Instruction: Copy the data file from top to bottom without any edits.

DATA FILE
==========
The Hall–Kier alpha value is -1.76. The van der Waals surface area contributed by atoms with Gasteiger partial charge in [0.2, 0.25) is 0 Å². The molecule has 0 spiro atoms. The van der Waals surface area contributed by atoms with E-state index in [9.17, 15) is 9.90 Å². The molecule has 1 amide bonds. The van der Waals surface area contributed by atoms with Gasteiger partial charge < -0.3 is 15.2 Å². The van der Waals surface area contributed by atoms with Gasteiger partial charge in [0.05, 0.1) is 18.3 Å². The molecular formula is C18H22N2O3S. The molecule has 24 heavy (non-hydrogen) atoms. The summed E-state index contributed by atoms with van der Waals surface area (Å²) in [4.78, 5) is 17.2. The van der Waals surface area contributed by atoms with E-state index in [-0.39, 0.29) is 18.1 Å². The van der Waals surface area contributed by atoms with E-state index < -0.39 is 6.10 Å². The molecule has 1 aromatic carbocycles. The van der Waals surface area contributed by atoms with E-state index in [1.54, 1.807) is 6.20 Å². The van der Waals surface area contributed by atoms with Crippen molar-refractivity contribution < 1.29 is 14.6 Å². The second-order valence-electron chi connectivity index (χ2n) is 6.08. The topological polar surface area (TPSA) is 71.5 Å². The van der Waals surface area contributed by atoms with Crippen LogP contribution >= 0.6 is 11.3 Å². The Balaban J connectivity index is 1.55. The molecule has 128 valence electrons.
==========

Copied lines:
The Hall–Kier alpha value is -1.76. The van der Waals surface area contributed by atoms with Gasteiger partial charge in [0.2, 0.25) is 0 Å². The molecule has 0 spiro atoms. The van der Waals surface area contributed by atoms with E-state index in [9.17, 15) is 9.90 Å². The molecule has 1 amide bonds. The van der Waals surface area contributed by atoms with Gasteiger partial charge < -0.3 is 15.2 Å². The van der Waals surface area contributed by atoms with Gasteiger partial charge in [0.05, 0.1) is 18.3 Å². The molecular formula is C18H22N2O3S. The molecule has 24 heavy (non-hydrogen) atoms. The summed E-state index contributed by atoms with van der Waals surface area (Å²) in [4.78, 5) is 17.2. The van der Waals surface area contributed by atoms with E-state index in [-0.39, 0.29) is 18.1 Å². The van der Waals surface area contributed by atoms with E-state index < -0.39 is 6.10 Å². The molecule has 1 aromatic carbocycles. The van der Waals surface area contributed by atoms with E-state index in [1.54, 1.807) is 6.20 Å². The van der Waals surface area contributed by atoms with Crippen molar-refractivity contribution < 1.29 is 14.6 Å². The second-order valence-electron chi connectivity index (χ2n) is 6.08. The topological polar surface area (TPSA) is 71.5 Å². The van der Waals surface area contributed by atoms with Crippen LogP contribution >= 0.6 is 11.3 Å². The Balaban J connectivity index is 1.55. The molecule has 128 valence electrons.